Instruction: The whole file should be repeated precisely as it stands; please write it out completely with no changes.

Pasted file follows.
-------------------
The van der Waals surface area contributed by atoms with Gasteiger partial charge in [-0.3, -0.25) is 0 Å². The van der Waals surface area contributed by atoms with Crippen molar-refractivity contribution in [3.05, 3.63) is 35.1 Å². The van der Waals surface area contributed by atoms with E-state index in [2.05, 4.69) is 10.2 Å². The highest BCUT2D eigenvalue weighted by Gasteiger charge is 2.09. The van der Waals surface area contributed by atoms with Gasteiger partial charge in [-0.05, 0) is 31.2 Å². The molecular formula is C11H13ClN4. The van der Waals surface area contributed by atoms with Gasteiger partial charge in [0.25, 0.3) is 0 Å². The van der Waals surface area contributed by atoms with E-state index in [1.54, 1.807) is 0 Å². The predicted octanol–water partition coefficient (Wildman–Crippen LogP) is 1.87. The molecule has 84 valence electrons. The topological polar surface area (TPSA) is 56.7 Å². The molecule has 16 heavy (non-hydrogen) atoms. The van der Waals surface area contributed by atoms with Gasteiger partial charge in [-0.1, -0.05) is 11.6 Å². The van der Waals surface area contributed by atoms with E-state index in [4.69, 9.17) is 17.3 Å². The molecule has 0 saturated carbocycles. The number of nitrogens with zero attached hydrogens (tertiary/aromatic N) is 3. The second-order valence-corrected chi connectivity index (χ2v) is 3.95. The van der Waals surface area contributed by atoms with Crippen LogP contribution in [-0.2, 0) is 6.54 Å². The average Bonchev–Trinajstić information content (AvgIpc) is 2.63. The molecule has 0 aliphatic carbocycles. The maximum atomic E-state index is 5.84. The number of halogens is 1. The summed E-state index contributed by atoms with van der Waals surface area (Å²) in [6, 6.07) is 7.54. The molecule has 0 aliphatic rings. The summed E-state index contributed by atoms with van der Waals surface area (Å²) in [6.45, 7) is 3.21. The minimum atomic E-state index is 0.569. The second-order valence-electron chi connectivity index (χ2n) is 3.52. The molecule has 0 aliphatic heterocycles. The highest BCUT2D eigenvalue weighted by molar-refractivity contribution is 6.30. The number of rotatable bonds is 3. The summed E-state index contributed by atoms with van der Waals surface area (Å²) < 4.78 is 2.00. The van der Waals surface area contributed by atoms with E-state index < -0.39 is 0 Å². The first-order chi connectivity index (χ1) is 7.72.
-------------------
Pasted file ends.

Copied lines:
The van der Waals surface area contributed by atoms with Gasteiger partial charge in [-0.3, -0.25) is 0 Å². The van der Waals surface area contributed by atoms with Crippen molar-refractivity contribution in [3.05, 3.63) is 35.1 Å². The van der Waals surface area contributed by atoms with E-state index in [2.05, 4.69) is 10.2 Å². The highest BCUT2D eigenvalue weighted by Gasteiger charge is 2.09. The van der Waals surface area contributed by atoms with Gasteiger partial charge in [-0.05, 0) is 31.2 Å². The molecular formula is C11H13ClN4. The van der Waals surface area contributed by atoms with Gasteiger partial charge in [0.25, 0.3) is 0 Å². The van der Waals surface area contributed by atoms with E-state index in [1.54, 1.807) is 0 Å². The predicted octanol–water partition coefficient (Wildman–Crippen LogP) is 1.87. The molecule has 84 valence electrons. The topological polar surface area (TPSA) is 56.7 Å². The molecule has 16 heavy (non-hydrogen) atoms. The van der Waals surface area contributed by atoms with Gasteiger partial charge in [-0.1, -0.05) is 11.6 Å². The van der Waals surface area contributed by atoms with E-state index in [4.69, 9.17) is 17.3 Å². The molecule has 0 saturated carbocycles. The number of nitrogens with zero attached hydrogens (tertiary/aromatic N) is 3. The second-order valence-corrected chi connectivity index (χ2v) is 3.95. The van der Waals surface area contributed by atoms with Crippen LogP contribution in [-0.2, 0) is 6.54 Å². The average Bonchev–Trinajstić information content (AvgIpc) is 2.63. The molecule has 0 aliphatic carbocycles. The maximum atomic E-state index is 5.84. The number of halogens is 1. The summed E-state index contributed by atoms with van der Waals surface area (Å²) in [6, 6.07) is 7.54. The molecule has 0 aliphatic rings. The summed E-state index contributed by atoms with van der Waals surface area (Å²) in [6.45, 7) is 3.21. The minimum atomic E-state index is 0.569. The second-order valence-electron chi connectivity index (χ2n) is 3.52. The molecule has 0 aliphatic heterocycles. The highest BCUT2D eigenvalue weighted by molar-refractivity contribution is 6.30. The number of rotatable bonds is 3. The summed E-state index contributed by atoms with van der Waals surface area (Å²) < 4.78 is 2.00. The van der Waals surface area contributed by atoms with E-state index < -0.39 is 0 Å². The first-order chi connectivity index (χ1) is 7.72.